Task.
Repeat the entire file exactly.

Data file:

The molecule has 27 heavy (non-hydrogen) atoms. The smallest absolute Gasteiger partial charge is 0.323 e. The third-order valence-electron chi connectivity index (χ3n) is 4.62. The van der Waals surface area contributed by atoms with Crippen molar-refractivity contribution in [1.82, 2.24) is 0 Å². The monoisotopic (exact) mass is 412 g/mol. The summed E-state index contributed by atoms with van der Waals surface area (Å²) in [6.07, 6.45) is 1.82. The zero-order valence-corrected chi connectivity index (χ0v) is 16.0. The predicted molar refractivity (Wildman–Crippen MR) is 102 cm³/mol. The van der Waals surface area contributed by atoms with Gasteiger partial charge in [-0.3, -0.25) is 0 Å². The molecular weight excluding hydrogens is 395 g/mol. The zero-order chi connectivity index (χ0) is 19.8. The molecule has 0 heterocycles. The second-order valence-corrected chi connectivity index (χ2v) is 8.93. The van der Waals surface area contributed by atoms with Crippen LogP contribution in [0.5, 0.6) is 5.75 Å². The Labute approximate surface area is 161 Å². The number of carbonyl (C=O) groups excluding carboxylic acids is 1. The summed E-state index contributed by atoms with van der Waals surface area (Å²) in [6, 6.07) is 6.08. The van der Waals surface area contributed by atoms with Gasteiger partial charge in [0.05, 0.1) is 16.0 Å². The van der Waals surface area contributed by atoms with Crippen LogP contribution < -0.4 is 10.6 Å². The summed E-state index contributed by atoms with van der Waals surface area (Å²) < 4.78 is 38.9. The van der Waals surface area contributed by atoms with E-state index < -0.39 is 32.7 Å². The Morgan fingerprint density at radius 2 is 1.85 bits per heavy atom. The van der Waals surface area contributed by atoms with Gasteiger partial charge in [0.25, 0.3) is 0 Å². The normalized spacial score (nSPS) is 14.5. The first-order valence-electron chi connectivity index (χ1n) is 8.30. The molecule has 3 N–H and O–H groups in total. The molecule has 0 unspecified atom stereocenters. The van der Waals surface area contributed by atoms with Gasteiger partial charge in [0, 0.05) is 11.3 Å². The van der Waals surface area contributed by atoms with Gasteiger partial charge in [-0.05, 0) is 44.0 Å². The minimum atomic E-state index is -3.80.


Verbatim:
The molecule has 27 heavy (non-hydrogen) atoms. The smallest absolute Gasteiger partial charge is 0.323 e. The third-order valence-electron chi connectivity index (χ3n) is 4.62. The van der Waals surface area contributed by atoms with Crippen molar-refractivity contribution in [1.82, 2.24) is 0 Å². The monoisotopic (exact) mass is 412 g/mol. The summed E-state index contributed by atoms with van der Waals surface area (Å²) in [6.07, 6.45) is 1.82. The zero-order valence-corrected chi connectivity index (χ0v) is 16.0. The predicted molar refractivity (Wildman–Crippen MR) is 102 cm³/mol. The van der Waals surface area contributed by atoms with Gasteiger partial charge in [-0.3, -0.25) is 0 Å². The molecular weight excluding hydrogens is 395 g/mol. The zero-order chi connectivity index (χ0) is 19.8. The molecule has 0 heterocycles. The second-order valence-corrected chi connectivity index (χ2v) is 8.93. The van der Waals surface area contributed by atoms with Crippen LogP contribution in [0.5, 0.6) is 5.75 Å². The Labute approximate surface area is 161 Å². The number of carbonyl (C=O) groups excluding carboxylic acids is 1. The summed E-state index contributed by atoms with van der Waals surface area (Å²) in [6, 6.07) is 6.08. The van der Waals surface area contributed by atoms with Gasteiger partial charge in [0.05, 0.1) is 16.0 Å². The van der Waals surface area contributed by atoms with Crippen LogP contribution < -0.4 is 10.6 Å². The summed E-state index contributed by atoms with van der Waals surface area (Å²) < 4.78 is 38.9. The van der Waals surface area contributed by atoms with E-state index < -0.39 is 32.7 Å². The Morgan fingerprint density at radius 2 is 1.85 bits per heavy atom. The van der Waals surface area contributed by atoms with Gasteiger partial charge in [0.25, 0.3) is 0 Å². The normalized spacial score (nSPS) is 14.5. The first-order valence-electron chi connectivity index (χ1n) is 8.30. The molecule has 3 N–H and O–H groups in total. The molecule has 0 unspecified atom stereocenters. The van der Waals surface area contributed by atoms with Gasteiger partial charge in [0, 0.05) is 11.3 Å². The van der Waals surface area contributed by atoms with Gasteiger partial charge in [-0.05, 0) is 44.0 Å². The minimum atomic E-state index is -3.80.